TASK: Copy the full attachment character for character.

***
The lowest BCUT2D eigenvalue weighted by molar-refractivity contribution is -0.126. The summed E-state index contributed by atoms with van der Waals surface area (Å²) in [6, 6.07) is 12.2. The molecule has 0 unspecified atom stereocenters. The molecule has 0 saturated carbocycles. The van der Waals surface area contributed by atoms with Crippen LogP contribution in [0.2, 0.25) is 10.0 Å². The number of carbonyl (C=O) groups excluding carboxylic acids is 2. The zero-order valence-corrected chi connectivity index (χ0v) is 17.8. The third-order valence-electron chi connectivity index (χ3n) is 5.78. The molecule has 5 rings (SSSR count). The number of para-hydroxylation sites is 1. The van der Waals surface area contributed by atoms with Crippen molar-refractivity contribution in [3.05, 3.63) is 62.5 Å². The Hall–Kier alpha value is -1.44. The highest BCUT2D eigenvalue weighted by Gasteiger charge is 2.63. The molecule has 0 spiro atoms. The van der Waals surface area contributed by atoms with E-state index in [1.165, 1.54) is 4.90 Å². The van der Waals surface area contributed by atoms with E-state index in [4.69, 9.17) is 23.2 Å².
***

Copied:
The lowest BCUT2D eigenvalue weighted by molar-refractivity contribution is -0.126. The summed E-state index contributed by atoms with van der Waals surface area (Å²) in [6, 6.07) is 12.2. The molecule has 0 unspecified atom stereocenters. The molecule has 0 saturated carbocycles. The van der Waals surface area contributed by atoms with Crippen LogP contribution in [0.2, 0.25) is 10.0 Å². The number of carbonyl (C=O) groups excluding carboxylic acids is 2. The zero-order valence-corrected chi connectivity index (χ0v) is 17.8. The third-order valence-electron chi connectivity index (χ3n) is 5.78. The molecule has 5 rings (SSSR count). The number of para-hydroxylation sites is 1. The van der Waals surface area contributed by atoms with Crippen molar-refractivity contribution in [3.05, 3.63) is 62.5 Å². The Hall–Kier alpha value is -1.44. The highest BCUT2D eigenvalue weighted by Gasteiger charge is 2.63. The molecule has 0 spiro atoms. The van der Waals surface area contributed by atoms with E-state index in [1.165, 1.54) is 4.90 Å². The van der Waals surface area contributed by atoms with E-state index in [4.69, 9.17) is 23.2 Å².